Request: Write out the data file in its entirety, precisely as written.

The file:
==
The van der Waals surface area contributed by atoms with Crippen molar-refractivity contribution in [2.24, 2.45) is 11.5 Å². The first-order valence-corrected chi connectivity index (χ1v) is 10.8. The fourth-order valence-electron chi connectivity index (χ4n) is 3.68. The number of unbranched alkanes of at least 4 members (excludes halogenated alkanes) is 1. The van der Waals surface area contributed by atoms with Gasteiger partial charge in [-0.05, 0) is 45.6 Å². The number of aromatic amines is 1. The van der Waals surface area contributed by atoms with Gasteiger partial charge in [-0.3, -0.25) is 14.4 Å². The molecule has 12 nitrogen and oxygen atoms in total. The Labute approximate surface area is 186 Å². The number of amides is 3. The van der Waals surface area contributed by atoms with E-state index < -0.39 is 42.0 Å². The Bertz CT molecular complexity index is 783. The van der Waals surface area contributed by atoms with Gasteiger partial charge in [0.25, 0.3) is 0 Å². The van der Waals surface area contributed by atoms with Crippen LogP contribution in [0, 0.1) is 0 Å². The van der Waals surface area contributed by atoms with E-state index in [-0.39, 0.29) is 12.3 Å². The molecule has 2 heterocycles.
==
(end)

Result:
The van der Waals surface area contributed by atoms with Crippen molar-refractivity contribution in [2.24, 2.45) is 11.5 Å². The first-order valence-corrected chi connectivity index (χ1v) is 10.8. The fourth-order valence-electron chi connectivity index (χ4n) is 3.68. The number of unbranched alkanes of at least 4 members (excludes halogenated alkanes) is 1. The van der Waals surface area contributed by atoms with Gasteiger partial charge in [-0.05, 0) is 45.6 Å². The number of aromatic amines is 1. The van der Waals surface area contributed by atoms with Gasteiger partial charge in [-0.3, -0.25) is 14.4 Å². The molecule has 12 nitrogen and oxygen atoms in total. The Labute approximate surface area is 186 Å². The number of amides is 3. The van der Waals surface area contributed by atoms with E-state index < -0.39 is 42.0 Å². The Bertz CT molecular complexity index is 783. The van der Waals surface area contributed by atoms with Gasteiger partial charge in [0.25, 0.3) is 0 Å². The van der Waals surface area contributed by atoms with Crippen LogP contribution in [0, 0.1) is 0 Å². The van der Waals surface area contributed by atoms with E-state index in [-0.39, 0.29) is 12.3 Å². The molecule has 2 heterocycles.